Author : Mary-Anne Bowring
The cost involved in employing a managing agent is often questioned by leaseholders. We understand where they are coming from because for many flat owners and tenants, if we're getting it right, the job we do is largely invisible. So it can be hard for residents to tell whether they are getting good value for money.
If more than 50% of leaseholders in a block are not happy with their current set up, under the rules set out by the Commonhold and Leasehold Reform Act 2002, they are legally entitled to exercise their legal "Right to Manage" and set up a Right to Manage Company (RTMCo). This is a kind of "Brexit for blocks", putting control back in the hands of the leaseholders, with the RTMCo taking on responsibility for managing the building. Leaseholders are free to choose whether or not they continue to employ a property manager to run the building on their behalf.
But - as with Brexit - be careful what you wish for. If you are going down this route - or considering it as a future option - you may be wondering if you could save yourselves a whole lot of money if you ditch your property manager and self-manage instead. So here are a few words of caution. There is a reason why professional property managers spend years gaining qualifications and ensure that their skills are kept up to date. A block manager is a specialist with detailed knowledge of all aspects of building management. He or she will have a good understanding of leasehold property law and compliance with statutory regulations, as well as the ability to communicate effectively with residents and industry suppliers. Taking on his or her role is no walk in the park.
Where blocks do opt to self-manage, the duties of the RTMCo directors as they relate to block management are complex. Maintenance is more than making sure the gutters are cleared and light bulbs replaced on a regular basis. Resident directors must decide on a programme of works to ensure the block is kept in good repair, cost it, collect the service charge in accordance with both the lease and statutory requirements and deal with any issues or disputes arising around arrears and non-payment. This in itself can be a minefield, and the bigger the block, the greater the potential for something to go wrong. Then there is buildings insurance and those all-important periodic reinstatement cost assessments which will need to be arranged and paid for. All aspects of compliance with health & safety, fire safety and other relevant regulations must also be taken into account.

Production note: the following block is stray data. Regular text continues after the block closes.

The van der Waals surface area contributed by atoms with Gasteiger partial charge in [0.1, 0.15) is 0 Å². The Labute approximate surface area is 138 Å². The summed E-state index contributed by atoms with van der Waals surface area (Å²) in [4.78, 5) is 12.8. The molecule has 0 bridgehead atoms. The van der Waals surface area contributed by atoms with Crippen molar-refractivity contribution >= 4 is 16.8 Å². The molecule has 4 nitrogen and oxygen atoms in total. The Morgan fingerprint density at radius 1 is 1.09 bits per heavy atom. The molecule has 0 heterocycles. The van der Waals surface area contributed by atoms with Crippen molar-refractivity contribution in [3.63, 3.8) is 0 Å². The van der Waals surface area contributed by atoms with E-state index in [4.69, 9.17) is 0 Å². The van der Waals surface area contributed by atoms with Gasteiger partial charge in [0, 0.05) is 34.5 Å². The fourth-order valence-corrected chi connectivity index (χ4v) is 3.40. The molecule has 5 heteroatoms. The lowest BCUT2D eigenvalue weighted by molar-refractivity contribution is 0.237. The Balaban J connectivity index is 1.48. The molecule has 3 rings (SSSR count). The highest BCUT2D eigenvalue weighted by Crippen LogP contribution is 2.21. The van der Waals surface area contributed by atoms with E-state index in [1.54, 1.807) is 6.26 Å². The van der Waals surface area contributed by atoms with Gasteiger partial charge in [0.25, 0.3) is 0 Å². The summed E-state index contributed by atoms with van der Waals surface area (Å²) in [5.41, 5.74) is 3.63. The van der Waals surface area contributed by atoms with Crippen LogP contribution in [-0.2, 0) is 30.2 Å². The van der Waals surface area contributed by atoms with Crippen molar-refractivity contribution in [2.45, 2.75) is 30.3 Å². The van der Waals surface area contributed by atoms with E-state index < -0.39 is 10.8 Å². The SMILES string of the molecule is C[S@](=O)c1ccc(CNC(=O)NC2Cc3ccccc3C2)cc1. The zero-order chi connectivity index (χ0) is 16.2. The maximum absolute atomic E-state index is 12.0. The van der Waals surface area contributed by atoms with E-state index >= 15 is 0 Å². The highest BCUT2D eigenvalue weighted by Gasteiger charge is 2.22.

RTMCo directors also take on the obligations of any other company director and not only do they have to ensure accounts are filed on time and company law adhered to, but they may find themselves personally liable for negligence should they fail to carry out their role safely and effectively.
Having said all that, for many blocks right to manage works really well. Landlords can be very remote from their tenants and may have little interest in the way a block is operated and maintained. Bringing the management responsibilities back into the hands of leaseholders - whether they self-manage or appoint their own property manager - puts them back in control of both decision-making and block finances.
At Ringley we have dedicated enfranchisement specialists to help you should you choose to go down this route. So if this is something you and your fellow residents are considering, talk to us at an early stage to ensure you fully understand all the implications. There is also a really useful step-by-step guide on our website which you can find by clicking here that takes you through every stage of the process.
Don't forget, our property experts are always here to help you get the best out of your block, so get in touch today.
Mary-Anne Bowring FIRPM FRICS FARLA FCABE Founder/Head of Asset Management
Strategic partnerships, holistic delivery/ opportunities, growth, value engineering, thought leadership
Ian Barber MD BTR Mobilisation & Leasing
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